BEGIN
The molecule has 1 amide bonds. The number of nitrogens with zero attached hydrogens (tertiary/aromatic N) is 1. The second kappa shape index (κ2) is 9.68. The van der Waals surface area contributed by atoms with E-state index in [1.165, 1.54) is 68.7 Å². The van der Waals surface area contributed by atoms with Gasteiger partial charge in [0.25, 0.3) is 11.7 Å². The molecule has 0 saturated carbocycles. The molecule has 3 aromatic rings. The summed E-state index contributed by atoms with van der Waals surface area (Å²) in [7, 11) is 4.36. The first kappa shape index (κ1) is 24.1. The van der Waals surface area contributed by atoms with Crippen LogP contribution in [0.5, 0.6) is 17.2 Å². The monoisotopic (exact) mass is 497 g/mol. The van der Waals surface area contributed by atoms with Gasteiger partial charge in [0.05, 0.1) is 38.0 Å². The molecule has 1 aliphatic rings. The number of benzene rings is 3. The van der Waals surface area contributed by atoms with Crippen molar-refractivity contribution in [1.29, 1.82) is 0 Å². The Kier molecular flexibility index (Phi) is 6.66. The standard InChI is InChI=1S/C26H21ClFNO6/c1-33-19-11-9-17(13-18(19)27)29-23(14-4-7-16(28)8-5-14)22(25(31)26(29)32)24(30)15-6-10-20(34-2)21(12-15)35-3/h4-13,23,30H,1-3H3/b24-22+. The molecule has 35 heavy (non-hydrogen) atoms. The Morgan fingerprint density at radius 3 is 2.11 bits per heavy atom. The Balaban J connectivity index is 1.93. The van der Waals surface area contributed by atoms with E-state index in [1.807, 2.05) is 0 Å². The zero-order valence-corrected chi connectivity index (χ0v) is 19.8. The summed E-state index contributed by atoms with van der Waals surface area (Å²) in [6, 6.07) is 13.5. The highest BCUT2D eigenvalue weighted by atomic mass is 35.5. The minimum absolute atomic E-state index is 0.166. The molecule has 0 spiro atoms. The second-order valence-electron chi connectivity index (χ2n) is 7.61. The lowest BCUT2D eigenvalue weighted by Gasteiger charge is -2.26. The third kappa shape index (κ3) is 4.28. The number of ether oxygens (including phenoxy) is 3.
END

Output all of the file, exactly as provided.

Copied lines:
The molecule has 1 amide bonds. The number of nitrogens with zero attached hydrogens (tertiary/aromatic N) is 1. The second kappa shape index (κ2) is 9.68. The van der Waals surface area contributed by atoms with E-state index in [1.165, 1.54) is 68.7 Å². The van der Waals surface area contributed by atoms with Gasteiger partial charge in [0.25, 0.3) is 11.7 Å². The molecule has 0 saturated carbocycles. The molecule has 3 aromatic rings. The summed E-state index contributed by atoms with van der Waals surface area (Å²) in [7, 11) is 4.36. The first kappa shape index (κ1) is 24.1. The van der Waals surface area contributed by atoms with Crippen LogP contribution in [0.5, 0.6) is 17.2 Å². The monoisotopic (exact) mass is 497 g/mol. The van der Waals surface area contributed by atoms with Gasteiger partial charge in [0.05, 0.1) is 38.0 Å². The molecule has 1 aliphatic rings. The number of benzene rings is 3. The van der Waals surface area contributed by atoms with Crippen molar-refractivity contribution in [1.29, 1.82) is 0 Å². The Kier molecular flexibility index (Phi) is 6.66. The standard InChI is InChI=1S/C26H21ClFNO6/c1-33-19-11-9-17(13-18(19)27)29-23(14-4-7-16(28)8-5-14)22(25(31)26(29)32)24(30)15-6-10-20(34-2)21(12-15)35-3/h4-13,23,30H,1-3H3/b24-22+. The molecule has 35 heavy (non-hydrogen) atoms. The Morgan fingerprint density at radius 3 is 2.11 bits per heavy atom. The Balaban J connectivity index is 1.93. The van der Waals surface area contributed by atoms with E-state index in [1.807, 2.05) is 0 Å². The zero-order valence-corrected chi connectivity index (χ0v) is 19.8. The summed E-state index contributed by atoms with van der Waals surface area (Å²) in [6, 6.07) is 13.5. The highest BCUT2D eigenvalue weighted by atomic mass is 35.5. The minimum absolute atomic E-state index is 0.166. The molecule has 0 spiro atoms. The second-order valence-electron chi connectivity index (χ2n) is 7.61. The lowest BCUT2D eigenvalue weighted by Gasteiger charge is -2.26. The third kappa shape index (κ3) is 4.28. The number of ether oxygens (including phenoxy) is 3.